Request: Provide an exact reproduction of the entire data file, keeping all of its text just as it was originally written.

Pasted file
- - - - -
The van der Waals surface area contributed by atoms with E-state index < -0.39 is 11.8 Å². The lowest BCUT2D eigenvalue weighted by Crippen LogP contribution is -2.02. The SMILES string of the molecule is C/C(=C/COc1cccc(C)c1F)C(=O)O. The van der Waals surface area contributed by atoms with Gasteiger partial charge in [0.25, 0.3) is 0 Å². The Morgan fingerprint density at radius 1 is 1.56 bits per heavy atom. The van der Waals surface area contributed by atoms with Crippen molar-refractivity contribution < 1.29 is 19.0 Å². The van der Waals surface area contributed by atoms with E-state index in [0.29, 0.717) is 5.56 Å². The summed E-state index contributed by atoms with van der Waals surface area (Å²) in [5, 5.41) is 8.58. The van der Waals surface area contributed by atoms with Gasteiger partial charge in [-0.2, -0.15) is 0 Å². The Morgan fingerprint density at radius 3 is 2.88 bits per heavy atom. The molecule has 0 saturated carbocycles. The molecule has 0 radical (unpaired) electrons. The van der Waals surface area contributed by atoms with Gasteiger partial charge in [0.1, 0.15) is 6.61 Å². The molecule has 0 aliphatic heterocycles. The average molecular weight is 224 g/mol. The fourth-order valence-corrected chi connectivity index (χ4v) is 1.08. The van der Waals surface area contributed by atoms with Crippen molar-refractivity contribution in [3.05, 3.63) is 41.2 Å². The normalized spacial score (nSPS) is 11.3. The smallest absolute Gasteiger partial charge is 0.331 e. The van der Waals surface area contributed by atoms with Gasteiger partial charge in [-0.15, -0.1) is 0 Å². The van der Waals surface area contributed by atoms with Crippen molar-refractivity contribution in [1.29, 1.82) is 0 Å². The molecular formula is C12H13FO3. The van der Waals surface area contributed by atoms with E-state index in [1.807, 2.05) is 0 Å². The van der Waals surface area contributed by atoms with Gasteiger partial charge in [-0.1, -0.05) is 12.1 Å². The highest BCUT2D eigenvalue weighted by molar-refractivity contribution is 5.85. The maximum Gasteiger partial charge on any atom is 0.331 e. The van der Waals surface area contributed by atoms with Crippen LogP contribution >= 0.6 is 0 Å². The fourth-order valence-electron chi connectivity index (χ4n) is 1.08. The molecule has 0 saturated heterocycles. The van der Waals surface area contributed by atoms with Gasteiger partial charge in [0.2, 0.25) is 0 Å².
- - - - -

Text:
The van der Waals surface area contributed by atoms with E-state index < -0.39 is 11.8 Å². The lowest BCUT2D eigenvalue weighted by Crippen LogP contribution is -2.02. The SMILES string of the molecule is C/C(=C/COc1cccc(C)c1F)C(=O)O. The van der Waals surface area contributed by atoms with Gasteiger partial charge in [0.25, 0.3) is 0 Å². The Morgan fingerprint density at radius 1 is 1.56 bits per heavy atom. The van der Waals surface area contributed by atoms with Crippen molar-refractivity contribution < 1.29 is 19.0 Å². The van der Waals surface area contributed by atoms with E-state index in [0.29, 0.717) is 5.56 Å². The summed E-state index contributed by atoms with van der Waals surface area (Å²) in [5, 5.41) is 8.58. The van der Waals surface area contributed by atoms with Gasteiger partial charge in [-0.2, -0.15) is 0 Å². The Morgan fingerprint density at radius 3 is 2.88 bits per heavy atom. The molecule has 0 saturated carbocycles. The molecule has 0 radical (unpaired) electrons. The van der Waals surface area contributed by atoms with Gasteiger partial charge in [0.1, 0.15) is 6.61 Å². The molecule has 0 aliphatic heterocycles. The average molecular weight is 224 g/mol. The fourth-order valence-corrected chi connectivity index (χ4v) is 1.08. The van der Waals surface area contributed by atoms with Crippen molar-refractivity contribution in [3.05, 3.63) is 41.2 Å². The normalized spacial score (nSPS) is 11.3. The smallest absolute Gasteiger partial charge is 0.331 e. The van der Waals surface area contributed by atoms with Gasteiger partial charge in [-0.15, -0.1) is 0 Å². The van der Waals surface area contributed by atoms with Crippen molar-refractivity contribution in [1.29, 1.82) is 0 Å². The molecular formula is C12H13FO3. The van der Waals surface area contributed by atoms with E-state index in [1.807, 2.05) is 0 Å². The van der Waals surface area contributed by atoms with Gasteiger partial charge in [-0.1, -0.05) is 12.1 Å². The highest BCUT2D eigenvalue weighted by molar-refractivity contribution is 5.85. The maximum Gasteiger partial charge on any atom is 0.331 e. The van der Waals surface area contributed by atoms with Crippen LogP contribution >= 0.6 is 0 Å². The fourth-order valence-electron chi connectivity index (χ4n) is 1.08. The molecule has 0 saturated heterocycles. The van der Waals surface area contributed by atoms with Gasteiger partial charge in [0.2, 0.25) is 0 Å².